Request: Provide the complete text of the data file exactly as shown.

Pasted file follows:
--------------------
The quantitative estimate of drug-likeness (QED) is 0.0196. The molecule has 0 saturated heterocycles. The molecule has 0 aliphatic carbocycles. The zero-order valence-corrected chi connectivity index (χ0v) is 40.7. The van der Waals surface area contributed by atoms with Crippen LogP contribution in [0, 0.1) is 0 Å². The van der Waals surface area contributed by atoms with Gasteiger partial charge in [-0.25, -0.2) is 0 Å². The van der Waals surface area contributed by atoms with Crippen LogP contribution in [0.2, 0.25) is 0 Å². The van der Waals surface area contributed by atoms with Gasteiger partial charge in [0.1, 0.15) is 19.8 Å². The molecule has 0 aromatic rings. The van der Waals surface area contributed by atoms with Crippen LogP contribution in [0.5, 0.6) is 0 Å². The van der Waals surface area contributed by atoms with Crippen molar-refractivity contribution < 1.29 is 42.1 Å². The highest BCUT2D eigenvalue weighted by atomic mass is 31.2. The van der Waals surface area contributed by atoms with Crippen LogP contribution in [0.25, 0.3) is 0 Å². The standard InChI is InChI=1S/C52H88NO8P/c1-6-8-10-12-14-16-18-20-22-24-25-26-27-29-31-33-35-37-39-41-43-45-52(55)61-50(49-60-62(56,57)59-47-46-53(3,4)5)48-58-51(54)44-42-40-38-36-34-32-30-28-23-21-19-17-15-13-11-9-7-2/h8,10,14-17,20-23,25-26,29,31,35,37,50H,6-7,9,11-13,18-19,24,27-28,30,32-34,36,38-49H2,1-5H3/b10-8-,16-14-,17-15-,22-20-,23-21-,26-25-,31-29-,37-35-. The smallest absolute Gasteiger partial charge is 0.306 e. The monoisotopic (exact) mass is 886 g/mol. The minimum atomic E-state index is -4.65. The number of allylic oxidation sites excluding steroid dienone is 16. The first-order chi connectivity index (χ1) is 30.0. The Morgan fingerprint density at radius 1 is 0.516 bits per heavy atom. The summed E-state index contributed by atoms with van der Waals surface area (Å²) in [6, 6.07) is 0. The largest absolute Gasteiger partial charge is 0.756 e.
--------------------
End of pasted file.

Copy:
The quantitative estimate of drug-likeness (QED) is 0.0196. The molecule has 0 saturated heterocycles. The molecule has 0 aliphatic carbocycles. The zero-order valence-corrected chi connectivity index (χ0v) is 40.7. The van der Waals surface area contributed by atoms with Crippen LogP contribution in [0, 0.1) is 0 Å². The van der Waals surface area contributed by atoms with Gasteiger partial charge in [-0.25, -0.2) is 0 Å². The van der Waals surface area contributed by atoms with Crippen LogP contribution in [0.2, 0.25) is 0 Å². The van der Waals surface area contributed by atoms with Gasteiger partial charge in [0.1, 0.15) is 19.8 Å². The molecule has 0 aromatic rings. The van der Waals surface area contributed by atoms with Crippen LogP contribution in [0.5, 0.6) is 0 Å². The van der Waals surface area contributed by atoms with Crippen molar-refractivity contribution < 1.29 is 42.1 Å². The highest BCUT2D eigenvalue weighted by atomic mass is 31.2. The van der Waals surface area contributed by atoms with Crippen LogP contribution in [0.25, 0.3) is 0 Å². The standard InChI is InChI=1S/C52H88NO8P/c1-6-8-10-12-14-16-18-20-22-24-25-26-27-29-31-33-35-37-39-41-43-45-52(55)61-50(49-60-62(56,57)59-47-46-53(3,4)5)48-58-51(54)44-42-40-38-36-34-32-30-28-23-21-19-17-15-13-11-9-7-2/h8,10,14-17,20-23,25-26,29,31,35,37,50H,6-7,9,11-13,18-19,24,27-28,30,32-34,36,38-49H2,1-5H3/b10-8-,16-14-,17-15-,22-20-,23-21-,26-25-,31-29-,37-35-. The smallest absolute Gasteiger partial charge is 0.306 e. The monoisotopic (exact) mass is 886 g/mol. The minimum atomic E-state index is -4.65. The number of allylic oxidation sites excluding steroid dienone is 16. The first-order chi connectivity index (χ1) is 30.0. The Morgan fingerprint density at radius 1 is 0.516 bits per heavy atom. The summed E-state index contributed by atoms with van der Waals surface area (Å²) in [6, 6.07) is 0. The largest absolute Gasteiger partial charge is 0.756 e.